The best example of this comes in comparing his letter to the church in Corinth—1 Corinthians—with Galatians—his letter to the church in Galatia. These two churches were having very different problems with this new faith. The Corinthians seem to have taken the position that God’s love, as expressed through Jesus Christ, was unconditional. Once a person accepted Jesus Christ as his or her personal savior, they were in God’s grace forever. And there were those among the Corinthians who evidently thought this allowed them to do anything they wanted. To heck with the Ten Commandments, forget moral laws—it’s party time.
At the other extreme were the Galatians. Paul had told them the same thing he had told the Corinthians—that they were freed from the law by God’s love through Jesus Christ. And since the Galatians were gentiles—non-Jews—to start with, they didn’t need to worry about all those Jewish laws, like ritual hand washing and circumcision. And then, after Paul had moved on, some of the converted Jewish followers of Jesus showed up and told the Galatians they were practicing Christianity all wrong. They were not truly Christian unless they obeyed the Jewish laws, because Jesus himself was a Jew.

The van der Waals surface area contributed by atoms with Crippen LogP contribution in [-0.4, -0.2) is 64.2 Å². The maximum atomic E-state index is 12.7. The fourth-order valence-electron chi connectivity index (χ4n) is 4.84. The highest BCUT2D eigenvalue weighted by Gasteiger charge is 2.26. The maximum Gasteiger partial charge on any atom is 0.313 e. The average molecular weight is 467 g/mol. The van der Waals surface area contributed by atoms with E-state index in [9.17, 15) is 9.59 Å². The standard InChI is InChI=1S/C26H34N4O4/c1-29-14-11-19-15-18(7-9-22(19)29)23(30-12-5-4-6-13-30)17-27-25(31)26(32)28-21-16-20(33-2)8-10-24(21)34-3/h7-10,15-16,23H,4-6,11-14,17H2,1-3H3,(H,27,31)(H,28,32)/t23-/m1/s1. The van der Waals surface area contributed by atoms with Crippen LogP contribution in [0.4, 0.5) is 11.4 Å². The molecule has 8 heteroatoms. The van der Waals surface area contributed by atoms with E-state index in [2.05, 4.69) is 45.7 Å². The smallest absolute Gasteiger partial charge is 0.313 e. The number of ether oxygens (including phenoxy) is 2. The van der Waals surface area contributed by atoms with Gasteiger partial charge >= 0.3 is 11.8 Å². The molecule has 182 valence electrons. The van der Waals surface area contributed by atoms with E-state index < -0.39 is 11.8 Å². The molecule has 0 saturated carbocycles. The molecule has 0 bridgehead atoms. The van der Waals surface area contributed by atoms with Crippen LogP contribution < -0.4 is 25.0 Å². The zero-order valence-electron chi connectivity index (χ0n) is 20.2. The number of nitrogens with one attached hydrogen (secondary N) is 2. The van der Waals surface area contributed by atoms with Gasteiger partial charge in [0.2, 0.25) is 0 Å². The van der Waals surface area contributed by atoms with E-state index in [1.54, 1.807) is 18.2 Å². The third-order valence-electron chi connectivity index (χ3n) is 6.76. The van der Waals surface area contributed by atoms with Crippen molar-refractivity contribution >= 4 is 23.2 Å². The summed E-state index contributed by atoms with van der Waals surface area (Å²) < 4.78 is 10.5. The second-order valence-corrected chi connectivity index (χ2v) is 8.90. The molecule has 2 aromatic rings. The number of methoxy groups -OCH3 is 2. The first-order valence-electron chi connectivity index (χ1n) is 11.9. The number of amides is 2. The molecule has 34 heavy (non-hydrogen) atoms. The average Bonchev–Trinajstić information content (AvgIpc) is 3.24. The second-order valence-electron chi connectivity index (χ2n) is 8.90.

It may well be that the people who arrived in Galatia to ”correct” Paul’s teachings were those who had been followers of Jesus when Jesus was alive—people like the original apostles—perhaps even James and Peter. As I mentioned last week, James, called the brother of Jesus, and Peter, who Jesus proclaimed as the rock upon which the church would be built, were often at odds with Paul about the shape of this new faith.